At its heart, the Pesach seder is a family education experience. In fact, it has its roots in the text of the Mishnah where the rabbis explain just how we are to tell the story to our children. This text, in Tractate Pesachim of the Mishnah, is something that our middle school students explore as they look at the seder from a different angle than their preschool buddies.
As our students progress from preschool to lower school to middle school, they engage and learn about each of the holidays in a developing way. Our preschool students have been practicing the Mah Nishtahnah, Four Questions, in preparation for being called upon at their seders for this time honored tradition. Third graders through Giveret Sharaby’s Yemenite seder discover that there is more than one way to experience a seder. Our eighth graders are engaged in a close reading of the Haggadah while other middle school students explore Hebrew stories of analogous exodus experiences.
Our sedarim are as rich as we are willing to make them and we encourage you to bring your children into the conversation. Use what they are learning at school as a starting point for them to take ownership of this incredible learning experience and make it more than just a large meal with matzah. Offer them the opportunity to take a leadership role for a portion of the seder. Send them off to find new texts, songs, or interesting minhagim, customs, that are new to your family or tell them stories about the sedarim of your youth and help them breathe new life into old family traditions.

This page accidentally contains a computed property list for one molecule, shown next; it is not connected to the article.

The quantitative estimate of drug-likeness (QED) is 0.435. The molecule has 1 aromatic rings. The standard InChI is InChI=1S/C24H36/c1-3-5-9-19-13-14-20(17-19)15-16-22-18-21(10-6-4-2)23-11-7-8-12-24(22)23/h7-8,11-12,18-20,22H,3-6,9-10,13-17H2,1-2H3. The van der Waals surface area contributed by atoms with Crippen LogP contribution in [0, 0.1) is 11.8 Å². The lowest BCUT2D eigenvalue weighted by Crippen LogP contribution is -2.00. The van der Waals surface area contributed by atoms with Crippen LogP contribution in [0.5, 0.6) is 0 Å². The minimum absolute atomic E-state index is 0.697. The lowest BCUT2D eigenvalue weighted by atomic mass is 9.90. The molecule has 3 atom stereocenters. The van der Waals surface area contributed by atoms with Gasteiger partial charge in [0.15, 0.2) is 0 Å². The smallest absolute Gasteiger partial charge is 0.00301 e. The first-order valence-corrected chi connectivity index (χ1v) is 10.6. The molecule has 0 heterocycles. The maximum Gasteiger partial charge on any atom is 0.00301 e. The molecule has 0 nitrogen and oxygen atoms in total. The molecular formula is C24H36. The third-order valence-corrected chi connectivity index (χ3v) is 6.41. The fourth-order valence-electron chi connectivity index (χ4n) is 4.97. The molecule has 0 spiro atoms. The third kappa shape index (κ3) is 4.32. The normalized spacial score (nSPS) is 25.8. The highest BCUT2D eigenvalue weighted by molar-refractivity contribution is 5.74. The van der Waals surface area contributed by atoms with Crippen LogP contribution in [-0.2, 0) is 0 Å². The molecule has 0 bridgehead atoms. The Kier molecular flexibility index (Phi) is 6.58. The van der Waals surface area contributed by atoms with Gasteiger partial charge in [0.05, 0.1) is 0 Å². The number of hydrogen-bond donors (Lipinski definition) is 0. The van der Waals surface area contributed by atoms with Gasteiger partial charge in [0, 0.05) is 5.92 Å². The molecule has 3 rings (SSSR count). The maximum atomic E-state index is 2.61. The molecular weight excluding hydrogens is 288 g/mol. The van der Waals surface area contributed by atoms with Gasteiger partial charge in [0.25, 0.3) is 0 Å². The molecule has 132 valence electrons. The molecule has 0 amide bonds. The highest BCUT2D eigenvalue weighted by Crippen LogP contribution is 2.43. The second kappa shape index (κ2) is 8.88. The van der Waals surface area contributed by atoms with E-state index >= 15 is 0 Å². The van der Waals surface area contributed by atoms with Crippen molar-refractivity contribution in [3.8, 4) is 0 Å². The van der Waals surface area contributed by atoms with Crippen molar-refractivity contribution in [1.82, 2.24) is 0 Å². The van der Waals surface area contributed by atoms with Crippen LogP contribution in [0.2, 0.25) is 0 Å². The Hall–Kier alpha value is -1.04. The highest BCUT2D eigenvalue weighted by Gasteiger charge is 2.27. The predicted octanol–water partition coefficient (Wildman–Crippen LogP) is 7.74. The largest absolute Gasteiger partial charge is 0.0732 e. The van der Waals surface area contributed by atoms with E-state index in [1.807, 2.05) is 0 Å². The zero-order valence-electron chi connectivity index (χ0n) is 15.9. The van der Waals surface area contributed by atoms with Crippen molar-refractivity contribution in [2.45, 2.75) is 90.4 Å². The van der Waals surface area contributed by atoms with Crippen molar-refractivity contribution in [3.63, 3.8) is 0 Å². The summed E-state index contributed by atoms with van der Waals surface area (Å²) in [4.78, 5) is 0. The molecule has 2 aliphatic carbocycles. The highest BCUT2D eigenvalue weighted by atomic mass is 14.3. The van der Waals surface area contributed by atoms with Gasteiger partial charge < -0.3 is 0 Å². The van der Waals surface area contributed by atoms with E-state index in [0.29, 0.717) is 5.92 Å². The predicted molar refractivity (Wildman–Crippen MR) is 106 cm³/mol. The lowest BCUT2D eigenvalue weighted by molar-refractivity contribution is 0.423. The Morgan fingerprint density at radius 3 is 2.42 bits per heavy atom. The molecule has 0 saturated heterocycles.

For years, my father has been collecting e-mails, news clippings, and the occasional Pesach ad for inclusion in the Yares Family Supplementary Haggadah. This collection has grown so large that we now have not only the supplement to the Supplementary Haggadah, but have moved into the supplement for the supplement to the Supplementary Haggadah. Thankfully, we don’t attempt to read everything, but instead rely on these texts as well as a variety of haggadot at the table to bring context, commentary, and the occasional joke.
This is just one of our family minhagim that have enriched our sedarim. Kehillat Schechter is made up of families from a wide variety of backgrounds, each of whom has their own rich connections to Jewish practice. To help us create a Seder experience for our children and for ourselves that help us with re-living the Exodus from Egypt, we want to hear about your family traditions and customs.
What happens around your seder table that is unique for your family? Is there an orange of the seder plate? Do you sit on the floor for the meal? Does your haggadah consist of songs and rhymes that could have been written by Dr. Seuss?
Share this with the community on our Facebook page and we’ll share some highlights as we head into Pesach next week.
Dr. Ari Yares